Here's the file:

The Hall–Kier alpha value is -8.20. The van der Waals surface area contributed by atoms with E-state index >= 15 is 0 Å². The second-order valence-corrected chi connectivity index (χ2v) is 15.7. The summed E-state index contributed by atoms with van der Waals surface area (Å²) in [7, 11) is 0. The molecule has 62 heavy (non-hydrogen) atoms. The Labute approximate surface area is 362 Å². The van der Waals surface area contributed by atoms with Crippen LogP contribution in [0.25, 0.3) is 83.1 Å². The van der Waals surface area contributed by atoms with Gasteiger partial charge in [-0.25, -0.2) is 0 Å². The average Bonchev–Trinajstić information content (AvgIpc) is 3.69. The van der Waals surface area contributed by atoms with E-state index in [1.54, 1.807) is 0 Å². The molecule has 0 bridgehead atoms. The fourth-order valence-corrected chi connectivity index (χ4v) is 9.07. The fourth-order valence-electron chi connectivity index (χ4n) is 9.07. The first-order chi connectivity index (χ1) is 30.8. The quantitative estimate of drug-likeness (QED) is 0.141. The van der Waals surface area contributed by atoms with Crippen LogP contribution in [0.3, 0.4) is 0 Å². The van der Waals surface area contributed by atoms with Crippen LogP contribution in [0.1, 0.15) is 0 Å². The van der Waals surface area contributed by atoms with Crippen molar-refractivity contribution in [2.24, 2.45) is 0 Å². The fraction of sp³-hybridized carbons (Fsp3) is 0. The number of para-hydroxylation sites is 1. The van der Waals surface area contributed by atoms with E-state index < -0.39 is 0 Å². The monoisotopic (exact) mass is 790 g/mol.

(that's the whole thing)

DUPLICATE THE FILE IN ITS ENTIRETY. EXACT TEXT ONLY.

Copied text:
The Hall–Kier alpha value is -8.20. The van der Waals surface area contributed by atoms with E-state index >= 15 is 0 Å². The second-order valence-corrected chi connectivity index (χ2v) is 15.7. The summed E-state index contributed by atoms with van der Waals surface area (Å²) in [7, 11) is 0. The molecule has 62 heavy (non-hydrogen) atoms. The Labute approximate surface area is 362 Å². The van der Waals surface area contributed by atoms with Crippen LogP contribution in [0.25, 0.3) is 83.1 Å². The van der Waals surface area contributed by atoms with Gasteiger partial charge in [-0.25, -0.2) is 0 Å². The average Bonchev–Trinajstić information content (AvgIpc) is 3.69. The van der Waals surface area contributed by atoms with E-state index in [1.54, 1.807) is 0 Å². The molecule has 0 bridgehead atoms. The fourth-order valence-corrected chi connectivity index (χ4v) is 9.07. The fourth-order valence-electron chi connectivity index (χ4n) is 9.07. The first-order chi connectivity index (χ1) is 30.8. The quantitative estimate of drug-likeness (QED) is 0.141. The van der Waals surface area contributed by atoms with Crippen LogP contribution in [0.3, 0.4) is 0 Å². The van der Waals surface area contributed by atoms with Crippen LogP contribution in [0.1, 0.15) is 0 Å². The van der Waals surface area contributed by atoms with Crippen molar-refractivity contribution in [2.24, 2.45) is 0 Å². The fraction of sp³-hybridized carbons (Fsp3) is 0. The number of para-hydroxylation sites is 1. The van der Waals surface area contributed by atoms with E-state index < -0.39 is 0 Å². The monoisotopic (exact) mass is 790 g/mol.